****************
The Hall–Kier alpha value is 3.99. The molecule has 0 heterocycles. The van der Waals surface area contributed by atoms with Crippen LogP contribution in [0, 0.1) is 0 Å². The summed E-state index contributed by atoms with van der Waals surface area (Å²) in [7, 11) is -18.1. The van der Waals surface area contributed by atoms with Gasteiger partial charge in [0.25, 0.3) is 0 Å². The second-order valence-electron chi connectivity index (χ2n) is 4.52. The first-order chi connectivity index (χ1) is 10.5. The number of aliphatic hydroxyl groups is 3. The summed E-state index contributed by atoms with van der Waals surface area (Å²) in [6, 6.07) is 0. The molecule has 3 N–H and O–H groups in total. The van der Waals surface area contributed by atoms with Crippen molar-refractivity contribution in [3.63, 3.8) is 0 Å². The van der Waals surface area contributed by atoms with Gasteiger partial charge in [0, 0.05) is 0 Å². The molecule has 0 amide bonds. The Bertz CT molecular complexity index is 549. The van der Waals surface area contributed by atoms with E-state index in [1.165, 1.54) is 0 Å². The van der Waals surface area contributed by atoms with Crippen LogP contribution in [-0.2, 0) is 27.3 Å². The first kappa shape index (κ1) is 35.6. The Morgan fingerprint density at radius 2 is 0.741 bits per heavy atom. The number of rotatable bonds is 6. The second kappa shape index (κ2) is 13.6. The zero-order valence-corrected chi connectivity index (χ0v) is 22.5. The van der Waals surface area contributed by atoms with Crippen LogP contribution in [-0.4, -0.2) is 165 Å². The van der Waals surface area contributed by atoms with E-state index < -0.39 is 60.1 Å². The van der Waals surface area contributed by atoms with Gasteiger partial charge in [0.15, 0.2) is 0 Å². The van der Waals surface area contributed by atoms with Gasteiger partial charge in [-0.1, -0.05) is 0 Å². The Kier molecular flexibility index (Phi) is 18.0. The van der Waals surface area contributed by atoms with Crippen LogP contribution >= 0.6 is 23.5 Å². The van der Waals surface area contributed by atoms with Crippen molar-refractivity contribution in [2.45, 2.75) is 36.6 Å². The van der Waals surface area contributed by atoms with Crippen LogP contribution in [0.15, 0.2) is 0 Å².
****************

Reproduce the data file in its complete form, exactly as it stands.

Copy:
The Hall–Kier alpha value is 3.99. The molecule has 0 heterocycles. The van der Waals surface area contributed by atoms with Crippen LogP contribution in [0, 0.1) is 0 Å². The summed E-state index contributed by atoms with van der Waals surface area (Å²) in [7, 11) is -18.1. The van der Waals surface area contributed by atoms with Gasteiger partial charge in [0.25, 0.3) is 0 Å². The second-order valence-electron chi connectivity index (χ2n) is 4.52. The first-order chi connectivity index (χ1) is 10.5. The number of aliphatic hydroxyl groups is 3. The summed E-state index contributed by atoms with van der Waals surface area (Å²) in [6, 6.07) is 0. The molecule has 3 N–H and O–H groups in total. The van der Waals surface area contributed by atoms with Crippen molar-refractivity contribution in [3.63, 3.8) is 0 Å². The van der Waals surface area contributed by atoms with Gasteiger partial charge in [0, 0.05) is 0 Å². The molecule has 0 amide bonds. The Bertz CT molecular complexity index is 549. The van der Waals surface area contributed by atoms with E-state index in [1.165, 1.54) is 0 Å². The van der Waals surface area contributed by atoms with Crippen LogP contribution in [-0.2, 0) is 27.3 Å². The first kappa shape index (κ1) is 35.6. The Morgan fingerprint density at radius 2 is 0.741 bits per heavy atom. The number of rotatable bonds is 6. The second kappa shape index (κ2) is 13.6. The zero-order valence-corrected chi connectivity index (χ0v) is 22.5. The van der Waals surface area contributed by atoms with Crippen LogP contribution in [-0.4, -0.2) is 165 Å². The van der Waals surface area contributed by atoms with E-state index < -0.39 is 60.1 Å². The van der Waals surface area contributed by atoms with Gasteiger partial charge in [0.15, 0.2) is 0 Å². The van der Waals surface area contributed by atoms with Gasteiger partial charge in [-0.1, -0.05) is 0 Å². The Kier molecular flexibility index (Phi) is 18.0. The van der Waals surface area contributed by atoms with Crippen LogP contribution >= 0.6 is 23.5 Å². The van der Waals surface area contributed by atoms with Crippen molar-refractivity contribution in [2.45, 2.75) is 36.6 Å². The van der Waals surface area contributed by atoms with Crippen LogP contribution in [0.15, 0.2) is 0 Å².